Acnes are skin problem characterized by the appearance of spots on several parts of the body, such as the face, neck, back, and chest. These spots can range from mild ones, such as blackheads, to severe spots containing pus and cysts. Usually, spots that are considered severe will leave scars.
In addition to being characterized by symptoms such as oily skin and the appearance of spots, sometimes acne also cause the skin to feel hot and sore if touch. There are some parts of the body that are usually overgrown with acne and the most common are the face. Acnes are a common condition, meaning that most people have experienced it.
Most cases of acne occur in person under the age of 28 years. Especially for teenagers, they are very susceptible to acne at the age of 14-19 years. Although acne can disappear by itself with age, in some cases, there are still acne problems in the mid-20s. Women in their 20s are five times more likely to experience it than men in their 20s.
Factors Causing Acnes
Acne can appear at any age, but changes in hormone levels during puberty are often associated with the causes. These hormonal changes affect the oil-producing glands or sebum that is located close to the hair follicles in the skin.
Increased activity of this gland causes the production of sebum in the face also increases. This pile of sebum will mix with the dirt and dead skin cells, then clog the pores. When pores clogged and with an abundance of sebum on the surface of the skin, a bacterium called Propionibacterium acnes develops rapidly. This bacterium is a cause of acne bacteria. Propionibacterium acnes releases a kind of irritant substance that will irritate the skin. This irritation causes skin reddening and swollen, and also the emergence of pus behind the skin.
The inner layer of the hair follicle also thickens due to changes in hormone levels and causes clogged skin pores. Blockage of these pores will not disappear, even if the skin has been cleaned. In addition to puberty, acne can also be experienced by women due to hormonal changes that occur during the menstrual cycle and during pregnancy. Acne is also known to be hereditary. Most likely someone will have acne if both parents had broken out as well.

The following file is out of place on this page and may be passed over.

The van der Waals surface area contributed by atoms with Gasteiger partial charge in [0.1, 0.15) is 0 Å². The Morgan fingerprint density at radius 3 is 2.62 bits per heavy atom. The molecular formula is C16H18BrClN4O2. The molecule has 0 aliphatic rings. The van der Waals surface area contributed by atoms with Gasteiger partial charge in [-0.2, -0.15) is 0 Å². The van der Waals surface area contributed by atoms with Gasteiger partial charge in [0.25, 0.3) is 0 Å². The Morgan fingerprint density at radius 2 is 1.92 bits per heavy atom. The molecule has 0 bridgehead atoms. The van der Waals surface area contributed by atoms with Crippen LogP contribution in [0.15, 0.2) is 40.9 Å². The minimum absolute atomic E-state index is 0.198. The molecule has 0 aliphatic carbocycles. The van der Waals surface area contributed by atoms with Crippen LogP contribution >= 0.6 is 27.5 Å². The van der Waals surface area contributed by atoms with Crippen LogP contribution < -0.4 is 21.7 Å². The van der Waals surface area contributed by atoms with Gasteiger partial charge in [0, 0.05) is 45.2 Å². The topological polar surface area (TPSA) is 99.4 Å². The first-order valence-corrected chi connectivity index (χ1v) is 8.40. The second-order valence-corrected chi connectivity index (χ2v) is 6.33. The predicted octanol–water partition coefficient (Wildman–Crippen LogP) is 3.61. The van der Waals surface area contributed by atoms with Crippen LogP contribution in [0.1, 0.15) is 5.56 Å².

Doctors are usually able to diagnose acne just by looking at the skin of the patient directly. Through examination, the doctor can determine the type of acne that grows and measure the severity (inflammation and the amount). After the diagnosis is done, then the handling plan can be made.
The Right Action to Do
It is important to maintain skin hygiene in acne areas, although it will not prevent the appearance of new acne. Wash the area twice a day using a cleanser or face soap. In order not to get irritated, do not rub the skin too hard.
These days, most of the moisturizer products have been through the testing phase so as not to cause blackheads or acne. Use a moisturizer if your skin is dry and avoid wearing beauty products that can clog the skin pores.
Acne can be controlled through treatment. Gel-formed drugs, moisturizers, and creams are now widely available in pharmacies. If you have acne, it is good to consult a doctor, especially if the use of over-the-counter medicines does not work out or even cause side effects such as:
Swelling of the face, eyes, lips, or tongue.
A sore throat and shortness of breath.
Generally, doctors recommend the use of products containing low benzoyl peroxide concentrates. But be careful in using it because, in the industrial field, the concentrate is also used as a bleach for clothing.
You may need stronger antibiotics or creams if your acne is severe and occurs in a number of body parts, such as the chest and back. Remember that the use of these drugs should still be prescribed by a doctor.
Ask your doctor if acne growth worsens. If severe acnes are not treated immediately, they could cause scarring. Acne treatment requires patience. It is not advisable to squeeze pimples as they will leave marks. Usually, treatment will show optimal results in three months.